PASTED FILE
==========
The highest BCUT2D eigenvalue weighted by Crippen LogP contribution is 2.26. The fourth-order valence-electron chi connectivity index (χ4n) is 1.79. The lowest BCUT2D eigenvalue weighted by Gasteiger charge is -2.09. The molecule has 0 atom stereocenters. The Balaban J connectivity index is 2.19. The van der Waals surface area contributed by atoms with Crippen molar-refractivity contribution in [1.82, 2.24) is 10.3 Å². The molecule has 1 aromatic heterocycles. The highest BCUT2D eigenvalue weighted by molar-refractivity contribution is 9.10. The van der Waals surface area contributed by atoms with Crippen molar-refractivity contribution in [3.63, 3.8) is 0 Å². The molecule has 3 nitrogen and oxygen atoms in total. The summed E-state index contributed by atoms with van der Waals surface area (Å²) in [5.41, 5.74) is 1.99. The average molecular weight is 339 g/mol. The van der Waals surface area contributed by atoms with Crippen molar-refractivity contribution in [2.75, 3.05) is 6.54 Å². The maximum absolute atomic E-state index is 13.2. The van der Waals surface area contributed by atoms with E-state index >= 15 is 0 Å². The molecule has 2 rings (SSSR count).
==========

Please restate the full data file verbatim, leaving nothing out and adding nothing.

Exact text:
The highest BCUT2D eigenvalue weighted by Crippen LogP contribution is 2.26. The fourth-order valence-electron chi connectivity index (χ4n) is 1.79. The lowest BCUT2D eigenvalue weighted by Gasteiger charge is -2.09. The molecule has 0 atom stereocenters. The Balaban J connectivity index is 2.19. The van der Waals surface area contributed by atoms with Crippen molar-refractivity contribution in [1.82, 2.24) is 10.3 Å². The molecule has 1 aromatic heterocycles. The highest BCUT2D eigenvalue weighted by molar-refractivity contribution is 9.10. The van der Waals surface area contributed by atoms with Crippen molar-refractivity contribution in [3.63, 3.8) is 0 Å². The molecule has 3 nitrogen and oxygen atoms in total. The summed E-state index contributed by atoms with van der Waals surface area (Å²) in [5.41, 5.74) is 1.99. The average molecular weight is 339 g/mol. The van der Waals surface area contributed by atoms with Crippen molar-refractivity contribution in [2.75, 3.05) is 6.54 Å². The maximum absolute atomic E-state index is 13.2. The van der Waals surface area contributed by atoms with E-state index >= 15 is 0 Å². The molecule has 2 rings (SSSR count).